The BBC could switch away from the licence fee to a Netflix-style voluntary subscription model, the director-general acknowledged yesterday. The compulsory licence fee system is guaranteed until 2027, after which the broadcaster will have to negotiate a new funding arrangement with the government. Senior industry figures have called for the BBC to be transformed into an opt-in platform, meaning that viewers would be charged only if they watched its programmes.
The Director-General of the BBC, Lord Hall, has admitted that the license fee could be scrapped with the broadcaster switching to a voluntary subscription model similar to Netflix. With increasing amounts of choice when it comes to media and younger generations having grown up streaming on the internet, the BBC license fee looks increasingly outdated, especially given the increasing levels of criticism surrounding its lefty Londoncentric world view.
Tens of thousands of Ryanair passengers had their holiday plans thrown into doubt last night after its pilots threatened to go on strike. A trade union representing the budget airline’s pilots said its members will soon vote on whether to walk out following a row over pay and working conditions. The ballot will open on July 24 and close on August 7 when the results will be announced. Unions are legally obliged to give two weeks’ notice if they intend to launch industrial action. This means the strike could go ahead as early as August 21, when the summer holiday season is still in full swing.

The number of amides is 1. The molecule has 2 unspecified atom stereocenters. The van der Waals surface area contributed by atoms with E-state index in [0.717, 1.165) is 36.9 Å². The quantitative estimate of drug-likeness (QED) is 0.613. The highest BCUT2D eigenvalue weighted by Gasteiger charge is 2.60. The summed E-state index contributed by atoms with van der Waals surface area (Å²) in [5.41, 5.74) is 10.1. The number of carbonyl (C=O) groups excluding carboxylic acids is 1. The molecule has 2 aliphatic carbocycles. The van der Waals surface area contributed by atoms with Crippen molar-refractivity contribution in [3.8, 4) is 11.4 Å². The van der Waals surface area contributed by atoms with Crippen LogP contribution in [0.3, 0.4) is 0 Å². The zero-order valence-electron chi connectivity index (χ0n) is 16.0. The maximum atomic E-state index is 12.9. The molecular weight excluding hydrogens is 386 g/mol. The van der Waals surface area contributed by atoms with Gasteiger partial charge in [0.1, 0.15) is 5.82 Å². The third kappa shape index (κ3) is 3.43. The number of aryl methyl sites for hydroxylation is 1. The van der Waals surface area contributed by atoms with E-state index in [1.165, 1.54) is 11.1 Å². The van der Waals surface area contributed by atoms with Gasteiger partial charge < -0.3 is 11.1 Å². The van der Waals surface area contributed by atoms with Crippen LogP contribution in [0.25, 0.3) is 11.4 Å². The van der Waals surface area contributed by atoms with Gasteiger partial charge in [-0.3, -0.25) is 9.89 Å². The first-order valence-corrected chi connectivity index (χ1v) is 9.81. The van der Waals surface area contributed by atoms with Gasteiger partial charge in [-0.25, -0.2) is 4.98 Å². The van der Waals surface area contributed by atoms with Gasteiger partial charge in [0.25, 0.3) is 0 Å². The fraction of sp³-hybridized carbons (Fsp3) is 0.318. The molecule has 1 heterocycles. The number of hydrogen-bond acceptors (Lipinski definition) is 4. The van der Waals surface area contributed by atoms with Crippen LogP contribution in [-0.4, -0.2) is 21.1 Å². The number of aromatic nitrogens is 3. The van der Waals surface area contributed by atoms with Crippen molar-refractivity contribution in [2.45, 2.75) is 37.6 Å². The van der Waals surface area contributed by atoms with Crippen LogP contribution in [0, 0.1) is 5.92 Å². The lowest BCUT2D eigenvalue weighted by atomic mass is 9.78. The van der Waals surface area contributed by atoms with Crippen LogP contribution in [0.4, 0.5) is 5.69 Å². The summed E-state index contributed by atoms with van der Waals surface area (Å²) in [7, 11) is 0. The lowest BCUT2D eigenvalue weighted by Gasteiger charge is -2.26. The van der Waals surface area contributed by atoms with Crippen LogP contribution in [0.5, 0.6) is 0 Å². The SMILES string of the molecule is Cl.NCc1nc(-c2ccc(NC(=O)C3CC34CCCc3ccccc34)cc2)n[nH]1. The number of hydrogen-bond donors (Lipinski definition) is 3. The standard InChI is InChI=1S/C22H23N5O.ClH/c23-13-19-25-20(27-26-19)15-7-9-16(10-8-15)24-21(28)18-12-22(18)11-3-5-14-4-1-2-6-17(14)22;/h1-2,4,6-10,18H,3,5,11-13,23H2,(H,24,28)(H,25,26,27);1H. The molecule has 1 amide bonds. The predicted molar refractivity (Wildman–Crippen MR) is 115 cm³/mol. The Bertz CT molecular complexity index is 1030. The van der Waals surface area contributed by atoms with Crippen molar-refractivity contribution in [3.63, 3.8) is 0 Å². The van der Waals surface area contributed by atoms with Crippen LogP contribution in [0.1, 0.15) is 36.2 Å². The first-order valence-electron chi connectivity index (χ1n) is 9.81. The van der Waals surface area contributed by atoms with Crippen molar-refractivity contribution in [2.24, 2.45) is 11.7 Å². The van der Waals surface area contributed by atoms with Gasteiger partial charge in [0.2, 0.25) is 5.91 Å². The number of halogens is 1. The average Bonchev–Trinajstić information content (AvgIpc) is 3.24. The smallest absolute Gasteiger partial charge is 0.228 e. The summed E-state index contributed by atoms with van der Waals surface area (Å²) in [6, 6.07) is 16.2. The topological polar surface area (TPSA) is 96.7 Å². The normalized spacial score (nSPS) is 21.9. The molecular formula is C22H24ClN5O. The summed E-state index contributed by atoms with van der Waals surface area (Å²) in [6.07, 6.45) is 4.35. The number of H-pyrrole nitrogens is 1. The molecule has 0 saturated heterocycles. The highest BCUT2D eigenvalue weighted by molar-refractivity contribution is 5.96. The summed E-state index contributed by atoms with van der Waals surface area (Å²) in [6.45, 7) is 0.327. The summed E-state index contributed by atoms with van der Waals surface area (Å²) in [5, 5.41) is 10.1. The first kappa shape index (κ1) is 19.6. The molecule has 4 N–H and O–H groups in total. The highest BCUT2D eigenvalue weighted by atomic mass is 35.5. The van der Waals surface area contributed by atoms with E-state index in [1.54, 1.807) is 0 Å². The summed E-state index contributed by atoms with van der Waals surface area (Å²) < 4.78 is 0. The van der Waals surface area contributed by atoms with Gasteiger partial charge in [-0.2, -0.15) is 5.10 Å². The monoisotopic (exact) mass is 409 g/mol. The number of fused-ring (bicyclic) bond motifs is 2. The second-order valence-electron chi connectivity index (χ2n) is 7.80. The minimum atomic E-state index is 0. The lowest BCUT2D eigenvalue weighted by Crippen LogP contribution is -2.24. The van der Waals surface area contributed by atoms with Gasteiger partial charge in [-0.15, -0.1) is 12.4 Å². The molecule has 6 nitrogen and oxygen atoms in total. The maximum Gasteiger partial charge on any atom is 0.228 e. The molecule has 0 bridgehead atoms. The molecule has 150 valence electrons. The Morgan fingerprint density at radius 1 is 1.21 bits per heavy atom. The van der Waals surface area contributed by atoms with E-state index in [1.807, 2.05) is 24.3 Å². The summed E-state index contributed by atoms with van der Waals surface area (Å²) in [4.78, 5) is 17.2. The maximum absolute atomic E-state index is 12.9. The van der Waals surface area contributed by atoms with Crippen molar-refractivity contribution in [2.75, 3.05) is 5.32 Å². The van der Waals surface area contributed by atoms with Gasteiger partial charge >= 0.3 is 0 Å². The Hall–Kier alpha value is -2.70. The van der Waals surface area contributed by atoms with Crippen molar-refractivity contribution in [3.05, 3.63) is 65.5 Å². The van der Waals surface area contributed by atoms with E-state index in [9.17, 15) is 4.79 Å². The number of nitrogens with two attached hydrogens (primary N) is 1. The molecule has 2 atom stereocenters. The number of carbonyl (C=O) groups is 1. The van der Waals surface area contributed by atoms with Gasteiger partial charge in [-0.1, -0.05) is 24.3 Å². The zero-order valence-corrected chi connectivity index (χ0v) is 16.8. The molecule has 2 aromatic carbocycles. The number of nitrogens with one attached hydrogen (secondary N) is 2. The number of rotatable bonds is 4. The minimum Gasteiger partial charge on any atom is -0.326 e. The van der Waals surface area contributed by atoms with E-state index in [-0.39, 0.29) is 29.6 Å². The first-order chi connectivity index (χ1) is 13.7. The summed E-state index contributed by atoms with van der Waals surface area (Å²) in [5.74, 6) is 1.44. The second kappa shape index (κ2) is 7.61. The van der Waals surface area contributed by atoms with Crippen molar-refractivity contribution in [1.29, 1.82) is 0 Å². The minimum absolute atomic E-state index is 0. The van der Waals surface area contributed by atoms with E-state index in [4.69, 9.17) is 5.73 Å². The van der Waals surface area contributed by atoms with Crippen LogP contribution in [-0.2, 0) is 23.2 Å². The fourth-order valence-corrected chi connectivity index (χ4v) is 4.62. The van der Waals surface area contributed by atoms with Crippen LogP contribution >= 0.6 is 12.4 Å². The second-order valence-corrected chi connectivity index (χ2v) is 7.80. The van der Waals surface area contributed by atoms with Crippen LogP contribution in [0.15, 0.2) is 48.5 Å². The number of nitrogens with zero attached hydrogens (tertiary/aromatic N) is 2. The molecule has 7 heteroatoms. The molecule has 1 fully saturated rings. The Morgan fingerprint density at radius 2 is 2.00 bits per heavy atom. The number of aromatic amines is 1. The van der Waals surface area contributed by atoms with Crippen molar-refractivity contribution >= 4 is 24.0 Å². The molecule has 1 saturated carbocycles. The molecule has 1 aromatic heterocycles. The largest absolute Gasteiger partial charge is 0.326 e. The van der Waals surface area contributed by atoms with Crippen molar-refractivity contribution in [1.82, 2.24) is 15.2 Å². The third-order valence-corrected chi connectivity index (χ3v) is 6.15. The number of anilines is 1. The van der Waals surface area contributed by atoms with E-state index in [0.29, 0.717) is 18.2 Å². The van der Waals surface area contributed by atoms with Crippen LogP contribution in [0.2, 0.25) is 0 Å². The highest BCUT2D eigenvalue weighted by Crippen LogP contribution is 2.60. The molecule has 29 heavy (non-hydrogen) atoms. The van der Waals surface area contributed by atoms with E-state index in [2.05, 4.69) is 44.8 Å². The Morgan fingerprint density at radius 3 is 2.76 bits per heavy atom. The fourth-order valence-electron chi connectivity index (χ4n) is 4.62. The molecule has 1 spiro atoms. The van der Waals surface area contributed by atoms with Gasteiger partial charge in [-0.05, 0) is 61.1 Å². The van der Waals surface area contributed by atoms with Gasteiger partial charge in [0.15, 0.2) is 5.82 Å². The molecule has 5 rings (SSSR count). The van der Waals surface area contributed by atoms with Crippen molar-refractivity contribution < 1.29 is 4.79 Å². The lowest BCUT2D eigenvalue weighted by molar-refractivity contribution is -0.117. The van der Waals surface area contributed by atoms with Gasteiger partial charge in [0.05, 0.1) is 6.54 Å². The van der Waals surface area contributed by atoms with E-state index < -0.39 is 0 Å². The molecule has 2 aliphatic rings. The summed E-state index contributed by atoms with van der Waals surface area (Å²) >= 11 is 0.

Responsibility for running the railways should be given to a powerful ‘fat controller’ type figure rather than the government, a major review is set to conclude. Former British Airways boss Keith Williams, the man appointed to lead the review, has rejected Labour’s calls to renationalise the railways but said a new national body should be created to manage them. This, he said, should be largely independent from the government. The involvement of ministers and Whitehall officials should be restricted to overall policy and budget decisions – with the Department of Transport stripped from having any responsibility for the day-to-day running of the railways.
The government could terminate the Northern rail franchise if performance does not improve, the transport secretary, Chris Grayling, said, after more than a year of misery for passengers. Northern has faced intense scrutiny over the past year as travellers have been plagued by delays and cancellations. Asked by MPs on the transport select committee whether Northern should be stripped of the franchise, Grayling said: “If Northern can’t deliver then of course we would look at all options.”